What supports can school leaders provide to develop effective and committed special education teachers?

Page 2: What Is Induction?

business meetingTo address the challenges faced by new teachers, states and school districts are increasingly creating induction programs—comprehensive packages of supports to help new teachers transition into a school placement and become competent and effective professionals in the classroom. Components of induction programs might include:

  • Orientations to the district and school
  • Introduction to the school community and culture
  • Professional development
  • Mentoring

Teacher induction might be provided for a year or two, or it might last as long as five years. Although often dependent on state or district policy or procedures, the length of induction can also depend on the needs of the individual teacher. Comprehensive, high-quality teacher induction can:

  • Accelerate professional growth and teacher effectiveness
  • Reduce teacher turnover
  • Improve student learning

student with teacherAlthough there are clear benefits to effective induction, new special education teachers are less likely to receive supports than are their general education counterparts. Additionally, those special education teachers who do receive supports are less likely to view them as helpful. This might in part be because induction programs are often designed for all teachers and might not address the particular needs of special education teachers. For instance, they might benefit from district-level special education supports (e.g., meeting with an autism specialist), opportunities to meet with other new special educators in the district, and, in some situations, professional development that is geared toward particular areas of need (e.g., intensive behavioral interventions).

There are a variety of ways to structure and implement induction. States, districts, and schools often have policies that address induction. School and district personnel need to work together to ensure that comprehensive induction supports are implemented. As district administrators and other school leaders plan teacher induction programs, they need to consider who will be responsible for planning, implementing, and evaluating the extent to which new special educators’ needs are met. Additionally, there might be opportunities to link with local teacher preparation programs to support new teachers as they transition to the classroom. Click here to view your state’s induction policy.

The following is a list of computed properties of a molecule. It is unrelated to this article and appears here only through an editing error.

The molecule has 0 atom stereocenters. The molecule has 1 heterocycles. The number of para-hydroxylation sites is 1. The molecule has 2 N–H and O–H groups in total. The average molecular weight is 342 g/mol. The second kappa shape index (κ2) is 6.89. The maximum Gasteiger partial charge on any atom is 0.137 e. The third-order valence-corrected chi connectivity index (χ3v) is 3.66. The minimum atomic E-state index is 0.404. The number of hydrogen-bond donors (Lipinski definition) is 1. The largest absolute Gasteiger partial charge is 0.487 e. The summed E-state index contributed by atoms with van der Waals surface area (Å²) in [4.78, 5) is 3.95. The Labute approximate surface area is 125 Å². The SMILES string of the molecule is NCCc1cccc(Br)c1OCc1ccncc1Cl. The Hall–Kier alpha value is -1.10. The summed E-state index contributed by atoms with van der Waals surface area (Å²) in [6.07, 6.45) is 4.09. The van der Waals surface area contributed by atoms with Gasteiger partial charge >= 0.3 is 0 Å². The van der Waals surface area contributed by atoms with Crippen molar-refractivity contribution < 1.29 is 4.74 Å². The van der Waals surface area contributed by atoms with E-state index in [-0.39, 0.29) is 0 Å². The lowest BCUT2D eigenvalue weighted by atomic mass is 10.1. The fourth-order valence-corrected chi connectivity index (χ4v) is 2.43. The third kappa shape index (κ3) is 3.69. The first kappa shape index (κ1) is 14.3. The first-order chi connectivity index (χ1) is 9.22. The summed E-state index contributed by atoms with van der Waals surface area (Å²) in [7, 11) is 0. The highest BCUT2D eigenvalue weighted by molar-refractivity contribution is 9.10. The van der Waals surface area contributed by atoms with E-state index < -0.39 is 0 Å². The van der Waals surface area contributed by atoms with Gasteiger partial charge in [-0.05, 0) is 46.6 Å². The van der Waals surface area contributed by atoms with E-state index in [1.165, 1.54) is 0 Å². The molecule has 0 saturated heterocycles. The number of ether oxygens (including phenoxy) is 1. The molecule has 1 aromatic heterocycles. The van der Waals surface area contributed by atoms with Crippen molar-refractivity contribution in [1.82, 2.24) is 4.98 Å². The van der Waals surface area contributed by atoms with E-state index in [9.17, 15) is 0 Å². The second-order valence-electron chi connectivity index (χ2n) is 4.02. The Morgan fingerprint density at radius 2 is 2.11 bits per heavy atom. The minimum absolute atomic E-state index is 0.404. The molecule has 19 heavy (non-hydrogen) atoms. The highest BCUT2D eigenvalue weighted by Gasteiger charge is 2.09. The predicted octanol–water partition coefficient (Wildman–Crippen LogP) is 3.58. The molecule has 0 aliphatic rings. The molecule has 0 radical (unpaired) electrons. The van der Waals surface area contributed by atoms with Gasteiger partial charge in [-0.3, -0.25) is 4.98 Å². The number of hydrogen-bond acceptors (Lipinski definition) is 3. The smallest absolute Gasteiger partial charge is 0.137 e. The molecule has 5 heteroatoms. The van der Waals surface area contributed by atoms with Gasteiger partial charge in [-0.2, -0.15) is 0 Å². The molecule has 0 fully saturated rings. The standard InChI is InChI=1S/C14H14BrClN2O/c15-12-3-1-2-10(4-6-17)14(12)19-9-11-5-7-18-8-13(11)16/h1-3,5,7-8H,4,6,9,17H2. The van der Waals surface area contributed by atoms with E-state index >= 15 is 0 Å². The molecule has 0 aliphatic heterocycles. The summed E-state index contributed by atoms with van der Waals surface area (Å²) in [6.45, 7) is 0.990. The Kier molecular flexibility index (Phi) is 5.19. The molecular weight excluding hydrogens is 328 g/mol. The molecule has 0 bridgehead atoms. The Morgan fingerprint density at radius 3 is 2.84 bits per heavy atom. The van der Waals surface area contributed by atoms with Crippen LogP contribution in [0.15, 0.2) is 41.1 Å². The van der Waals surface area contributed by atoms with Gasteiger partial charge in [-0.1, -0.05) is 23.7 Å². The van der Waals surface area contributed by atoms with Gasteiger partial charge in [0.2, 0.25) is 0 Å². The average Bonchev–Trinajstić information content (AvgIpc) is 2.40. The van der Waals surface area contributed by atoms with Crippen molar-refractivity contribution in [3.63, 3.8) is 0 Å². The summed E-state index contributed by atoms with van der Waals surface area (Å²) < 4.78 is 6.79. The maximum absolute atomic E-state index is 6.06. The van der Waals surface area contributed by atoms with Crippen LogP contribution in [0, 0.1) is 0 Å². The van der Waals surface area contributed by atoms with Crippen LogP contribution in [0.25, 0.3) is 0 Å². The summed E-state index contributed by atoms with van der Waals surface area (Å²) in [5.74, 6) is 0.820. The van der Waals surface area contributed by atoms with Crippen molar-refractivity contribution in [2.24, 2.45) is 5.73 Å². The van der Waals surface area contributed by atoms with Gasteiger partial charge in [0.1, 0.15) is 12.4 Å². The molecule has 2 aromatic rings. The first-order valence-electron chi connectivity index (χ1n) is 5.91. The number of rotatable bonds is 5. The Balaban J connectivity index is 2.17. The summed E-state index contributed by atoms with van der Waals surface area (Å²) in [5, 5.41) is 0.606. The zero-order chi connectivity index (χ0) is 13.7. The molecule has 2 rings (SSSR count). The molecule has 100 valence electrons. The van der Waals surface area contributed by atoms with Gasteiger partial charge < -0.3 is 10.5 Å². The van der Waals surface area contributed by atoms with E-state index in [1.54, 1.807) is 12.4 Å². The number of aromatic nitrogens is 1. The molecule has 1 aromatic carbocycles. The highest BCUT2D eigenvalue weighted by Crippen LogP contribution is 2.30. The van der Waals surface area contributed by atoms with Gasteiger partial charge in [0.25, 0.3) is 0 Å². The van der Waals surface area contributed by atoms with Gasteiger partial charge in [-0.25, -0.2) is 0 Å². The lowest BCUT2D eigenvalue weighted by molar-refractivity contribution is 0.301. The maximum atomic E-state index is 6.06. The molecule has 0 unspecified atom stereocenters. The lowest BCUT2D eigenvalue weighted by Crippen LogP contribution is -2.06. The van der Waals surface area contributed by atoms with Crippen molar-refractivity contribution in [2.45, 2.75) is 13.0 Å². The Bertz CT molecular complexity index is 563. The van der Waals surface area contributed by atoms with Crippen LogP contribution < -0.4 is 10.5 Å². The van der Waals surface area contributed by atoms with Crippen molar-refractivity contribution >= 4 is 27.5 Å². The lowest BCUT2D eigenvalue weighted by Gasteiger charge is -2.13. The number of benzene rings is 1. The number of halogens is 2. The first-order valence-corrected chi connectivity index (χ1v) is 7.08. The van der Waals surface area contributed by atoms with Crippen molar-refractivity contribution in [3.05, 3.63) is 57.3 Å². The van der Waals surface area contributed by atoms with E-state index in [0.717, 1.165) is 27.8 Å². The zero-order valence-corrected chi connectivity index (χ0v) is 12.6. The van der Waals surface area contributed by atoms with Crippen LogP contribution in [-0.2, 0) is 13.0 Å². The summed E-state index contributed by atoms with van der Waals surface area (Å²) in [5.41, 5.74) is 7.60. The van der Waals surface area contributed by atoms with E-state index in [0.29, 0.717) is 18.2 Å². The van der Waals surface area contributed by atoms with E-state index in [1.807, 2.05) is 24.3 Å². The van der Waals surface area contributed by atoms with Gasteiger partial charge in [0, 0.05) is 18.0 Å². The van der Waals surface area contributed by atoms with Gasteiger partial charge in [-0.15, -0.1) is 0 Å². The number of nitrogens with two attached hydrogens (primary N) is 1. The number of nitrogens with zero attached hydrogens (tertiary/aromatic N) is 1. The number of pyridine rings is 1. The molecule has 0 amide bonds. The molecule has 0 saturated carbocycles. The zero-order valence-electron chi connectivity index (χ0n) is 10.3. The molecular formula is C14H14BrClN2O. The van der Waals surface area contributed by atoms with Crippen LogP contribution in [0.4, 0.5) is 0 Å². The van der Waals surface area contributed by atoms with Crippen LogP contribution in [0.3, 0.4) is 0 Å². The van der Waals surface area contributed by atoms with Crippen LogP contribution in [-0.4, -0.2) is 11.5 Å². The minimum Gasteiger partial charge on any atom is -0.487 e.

Research Shows

  • First-year teachers who participated in a comprehensive set of induction activities were half as likely to leave the field as those who did not participate.
    (Strong & Ingersoll, 2004)
  • New special education teachers who have strong induction support report that their roles are manageable, believe that they are successful in helping students with IEP goals, and indicate that they can help even the most difficult students.
    (Billingsley, B., Griffin, C., Smith, S.J., Kamman, M., & Israel, M., 2009)

Listen as Margaret Kamman discusses the benefits of teacher induction (time: 1:20).  

 
 

Margaret Kamman
Margaret Kamman, PhD
Project Coordinator, CEEDAR and NCIPP
University of Florida

Did You Know?

National Center to Inform Policy and Practice in Special Education Professional DevelopmentThe National Center to Inform Policy and Practice in Special Education Professional Development (NCIPP) focuses its work on the induction and mentoring of new special education teachers. NCIPP’s Website contains a wealth of information, including Induction Insights, briefs written specifically for district administrators on topics relevant to induction for new special education teachers. Another helpful resource is a series of archived webinars. Finally, NCIPP created two manuals, a District Induction Manual and a Mentor Handbook, which provide comprehensive information about supporting new special educators. You can locate all these resources and more at www.ncipp.org

 

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